At some point in life, you’re likely to notice that autumn leaves have—for the most part—lost their capacity to enchant.
Often, it happens the year the youngest one heads off to college…and you find yourself wielding the rake (and wrestling with those confounded yard-waste bags) alone.
Where’s the magic in a leaf-pile, after all, if no one’s around to take the plunge?
Raking becomes strictly a volume-and-efficiency situation: How long’s it gonna take to complete the chore? And will I have enough of those bags this year…or will I have to make yet another trip to the store?
Earlier this week, I was about halfway through the dreary task…when our almost-two-year-old granddaughter toddled out to the front yard to ‘help.’
Hannah’s like a spoonful of sugar: She tends to make even bitter medicine much easier for her Gramps to swallow. True enough, she’s a little too small to handle a rake with any level of proficiency. But she’s just the right size to notice beauty in things that in my haste I often overlook.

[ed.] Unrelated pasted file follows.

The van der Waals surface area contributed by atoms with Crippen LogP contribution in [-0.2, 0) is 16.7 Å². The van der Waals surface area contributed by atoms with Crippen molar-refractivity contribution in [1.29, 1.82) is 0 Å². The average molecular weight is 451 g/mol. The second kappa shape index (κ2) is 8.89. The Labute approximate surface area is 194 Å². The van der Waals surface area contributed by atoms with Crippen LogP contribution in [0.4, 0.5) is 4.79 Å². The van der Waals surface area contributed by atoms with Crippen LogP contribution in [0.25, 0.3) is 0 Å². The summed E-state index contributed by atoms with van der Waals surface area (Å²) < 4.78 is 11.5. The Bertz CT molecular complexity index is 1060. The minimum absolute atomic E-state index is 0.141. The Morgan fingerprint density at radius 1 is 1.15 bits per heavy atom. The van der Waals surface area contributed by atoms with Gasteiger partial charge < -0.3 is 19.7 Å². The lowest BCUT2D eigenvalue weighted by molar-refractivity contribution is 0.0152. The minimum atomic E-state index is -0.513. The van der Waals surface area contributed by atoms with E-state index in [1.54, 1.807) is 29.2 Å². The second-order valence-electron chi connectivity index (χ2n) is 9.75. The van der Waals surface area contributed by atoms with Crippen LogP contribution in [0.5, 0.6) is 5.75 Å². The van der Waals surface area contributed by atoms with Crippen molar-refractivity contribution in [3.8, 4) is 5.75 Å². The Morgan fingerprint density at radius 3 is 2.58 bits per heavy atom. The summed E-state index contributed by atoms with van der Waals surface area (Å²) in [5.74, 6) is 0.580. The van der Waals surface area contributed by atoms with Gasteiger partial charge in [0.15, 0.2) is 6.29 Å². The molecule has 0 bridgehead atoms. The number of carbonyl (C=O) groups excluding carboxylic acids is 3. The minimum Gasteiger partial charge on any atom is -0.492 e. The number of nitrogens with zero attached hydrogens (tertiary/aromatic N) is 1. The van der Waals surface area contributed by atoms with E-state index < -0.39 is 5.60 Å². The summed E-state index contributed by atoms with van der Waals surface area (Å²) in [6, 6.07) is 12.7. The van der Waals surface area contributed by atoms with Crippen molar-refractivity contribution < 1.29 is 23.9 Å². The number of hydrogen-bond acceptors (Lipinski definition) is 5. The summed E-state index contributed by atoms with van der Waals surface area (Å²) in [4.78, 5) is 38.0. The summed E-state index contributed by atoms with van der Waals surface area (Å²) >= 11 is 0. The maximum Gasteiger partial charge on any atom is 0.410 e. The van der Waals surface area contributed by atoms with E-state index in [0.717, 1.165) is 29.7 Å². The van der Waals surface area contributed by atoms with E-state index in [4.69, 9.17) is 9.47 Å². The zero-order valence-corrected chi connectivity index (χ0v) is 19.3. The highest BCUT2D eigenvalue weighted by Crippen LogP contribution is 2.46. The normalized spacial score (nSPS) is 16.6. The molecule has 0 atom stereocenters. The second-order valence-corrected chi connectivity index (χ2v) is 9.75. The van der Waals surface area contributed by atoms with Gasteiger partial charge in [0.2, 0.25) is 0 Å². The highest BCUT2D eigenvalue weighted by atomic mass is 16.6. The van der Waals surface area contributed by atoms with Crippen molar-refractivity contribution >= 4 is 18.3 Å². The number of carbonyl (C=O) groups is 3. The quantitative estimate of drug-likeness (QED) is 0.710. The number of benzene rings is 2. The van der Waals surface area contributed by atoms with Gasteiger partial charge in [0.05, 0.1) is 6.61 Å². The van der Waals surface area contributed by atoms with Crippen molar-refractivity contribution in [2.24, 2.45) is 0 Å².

We heard about guys like me in the first reading—from the Book of Wisdom—at Mass today.
All men were by nature foolish who were in ignorance of God,
and who from the good things seen
did not succeed in knowing God who is,
and from studying the works
did not discern the Artisan
Hannah is quite young, much too young to be quoting from the Book of Wisdom. Still, there are things she seems to know. Important things, such as this: When the leaf-raking slows to a contemplative pace, it can lead you into the very heart of things.
And open your eyes…to a love letter of sorts…from the Artisan.
Let us pause now…to recall that we are in the presence of the Holy One.